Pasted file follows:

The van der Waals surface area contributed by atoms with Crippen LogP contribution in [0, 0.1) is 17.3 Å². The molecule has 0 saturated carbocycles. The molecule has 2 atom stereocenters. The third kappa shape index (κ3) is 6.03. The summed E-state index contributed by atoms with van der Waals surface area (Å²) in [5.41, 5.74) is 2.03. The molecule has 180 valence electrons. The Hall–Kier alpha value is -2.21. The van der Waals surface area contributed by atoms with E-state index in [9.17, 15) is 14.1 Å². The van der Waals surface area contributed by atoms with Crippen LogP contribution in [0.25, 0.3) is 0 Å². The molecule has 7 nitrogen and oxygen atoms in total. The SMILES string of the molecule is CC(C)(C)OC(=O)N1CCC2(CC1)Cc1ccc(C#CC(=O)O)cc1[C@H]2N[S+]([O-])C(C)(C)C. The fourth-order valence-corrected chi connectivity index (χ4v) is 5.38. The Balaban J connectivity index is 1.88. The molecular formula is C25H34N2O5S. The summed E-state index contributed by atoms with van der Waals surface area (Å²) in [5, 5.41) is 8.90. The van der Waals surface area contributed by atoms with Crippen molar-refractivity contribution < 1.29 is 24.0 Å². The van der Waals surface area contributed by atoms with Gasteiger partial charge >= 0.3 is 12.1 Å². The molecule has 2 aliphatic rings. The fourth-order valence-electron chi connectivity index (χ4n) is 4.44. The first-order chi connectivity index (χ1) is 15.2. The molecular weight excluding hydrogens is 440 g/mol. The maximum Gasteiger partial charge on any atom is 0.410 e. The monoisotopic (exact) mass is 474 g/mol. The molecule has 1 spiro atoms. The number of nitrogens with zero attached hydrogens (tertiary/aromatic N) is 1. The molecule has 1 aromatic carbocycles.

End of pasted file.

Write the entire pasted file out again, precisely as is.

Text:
The van der Waals surface area contributed by atoms with Crippen LogP contribution in [0, 0.1) is 17.3 Å². The molecule has 0 saturated carbocycles. The molecule has 2 atom stereocenters. The third kappa shape index (κ3) is 6.03. The summed E-state index contributed by atoms with van der Waals surface area (Å²) in [5.41, 5.74) is 2.03. The molecule has 180 valence electrons. The Hall–Kier alpha value is -2.21. The van der Waals surface area contributed by atoms with E-state index in [9.17, 15) is 14.1 Å². The van der Waals surface area contributed by atoms with Crippen LogP contribution in [0.25, 0.3) is 0 Å². The molecule has 7 nitrogen and oxygen atoms in total. The SMILES string of the molecule is CC(C)(C)OC(=O)N1CCC2(CC1)Cc1ccc(C#CC(=O)O)cc1[C@H]2N[S+]([O-])C(C)(C)C. The fourth-order valence-corrected chi connectivity index (χ4v) is 5.38. The Balaban J connectivity index is 1.88. The molecular formula is C25H34N2O5S. The summed E-state index contributed by atoms with van der Waals surface area (Å²) in [5, 5.41) is 8.90. The van der Waals surface area contributed by atoms with Crippen molar-refractivity contribution < 1.29 is 24.0 Å². The van der Waals surface area contributed by atoms with Gasteiger partial charge >= 0.3 is 12.1 Å². The molecule has 2 aliphatic rings. The fourth-order valence-electron chi connectivity index (χ4n) is 4.44. The first-order chi connectivity index (χ1) is 15.2. The molecular weight excluding hydrogens is 440 g/mol. The maximum Gasteiger partial charge on any atom is 0.410 e. The monoisotopic (exact) mass is 474 g/mol. The molecule has 1 spiro atoms. The number of nitrogens with zero attached hydrogens (tertiary/aromatic N) is 1. The molecule has 1 aromatic carbocycles.